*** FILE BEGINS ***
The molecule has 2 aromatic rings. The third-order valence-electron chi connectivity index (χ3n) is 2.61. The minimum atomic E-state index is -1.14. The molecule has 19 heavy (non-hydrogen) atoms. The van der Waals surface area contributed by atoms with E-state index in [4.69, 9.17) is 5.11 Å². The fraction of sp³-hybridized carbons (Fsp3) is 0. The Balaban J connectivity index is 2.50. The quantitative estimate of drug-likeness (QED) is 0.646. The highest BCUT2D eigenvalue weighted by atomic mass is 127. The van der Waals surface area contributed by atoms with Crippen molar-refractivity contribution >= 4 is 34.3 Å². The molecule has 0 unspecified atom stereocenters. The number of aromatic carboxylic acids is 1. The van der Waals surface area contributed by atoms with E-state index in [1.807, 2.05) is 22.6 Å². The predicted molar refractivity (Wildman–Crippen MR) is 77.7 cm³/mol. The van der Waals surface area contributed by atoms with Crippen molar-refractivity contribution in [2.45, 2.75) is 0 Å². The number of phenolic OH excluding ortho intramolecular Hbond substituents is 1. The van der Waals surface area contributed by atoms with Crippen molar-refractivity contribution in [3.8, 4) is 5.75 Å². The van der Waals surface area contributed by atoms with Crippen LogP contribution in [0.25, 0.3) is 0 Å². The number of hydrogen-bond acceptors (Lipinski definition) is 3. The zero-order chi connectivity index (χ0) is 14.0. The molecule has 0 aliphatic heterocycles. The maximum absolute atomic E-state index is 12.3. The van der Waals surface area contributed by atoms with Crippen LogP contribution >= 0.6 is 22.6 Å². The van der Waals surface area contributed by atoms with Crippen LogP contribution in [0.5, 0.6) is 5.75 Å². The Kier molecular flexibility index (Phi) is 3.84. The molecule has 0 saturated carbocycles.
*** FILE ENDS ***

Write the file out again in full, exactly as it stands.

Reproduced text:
The molecule has 2 aromatic rings. The third-order valence-electron chi connectivity index (χ3n) is 2.61. The minimum atomic E-state index is -1.14. The molecule has 19 heavy (non-hydrogen) atoms. The van der Waals surface area contributed by atoms with E-state index in [4.69, 9.17) is 5.11 Å². The fraction of sp³-hybridized carbons (Fsp3) is 0. The Balaban J connectivity index is 2.50. The quantitative estimate of drug-likeness (QED) is 0.646. The highest BCUT2D eigenvalue weighted by atomic mass is 127. The van der Waals surface area contributed by atoms with Crippen molar-refractivity contribution >= 4 is 34.3 Å². The molecule has 0 unspecified atom stereocenters. The number of aromatic carboxylic acids is 1. The van der Waals surface area contributed by atoms with E-state index in [1.807, 2.05) is 22.6 Å². The predicted molar refractivity (Wildman–Crippen MR) is 77.7 cm³/mol. The van der Waals surface area contributed by atoms with Crippen molar-refractivity contribution in [2.45, 2.75) is 0 Å². The number of phenolic OH excluding ortho intramolecular Hbond substituents is 1. The van der Waals surface area contributed by atoms with Crippen molar-refractivity contribution in [3.8, 4) is 5.75 Å². The van der Waals surface area contributed by atoms with Crippen LogP contribution in [0.25, 0.3) is 0 Å². The number of hydrogen-bond acceptors (Lipinski definition) is 3. The zero-order chi connectivity index (χ0) is 14.0. The molecule has 0 aliphatic heterocycles. The maximum absolute atomic E-state index is 12.3. The van der Waals surface area contributed by atoms with Crippen LogP contribution >= 0.6 is 22.6 Å². The van der Waals surface area contributed by atoms with Crippen LogP contribution in [0.5, 0.6) is 5.75 Å². The Kier molecular flexibility index (Phi) is 3.84. The molecule has 0 saturated carbocycles.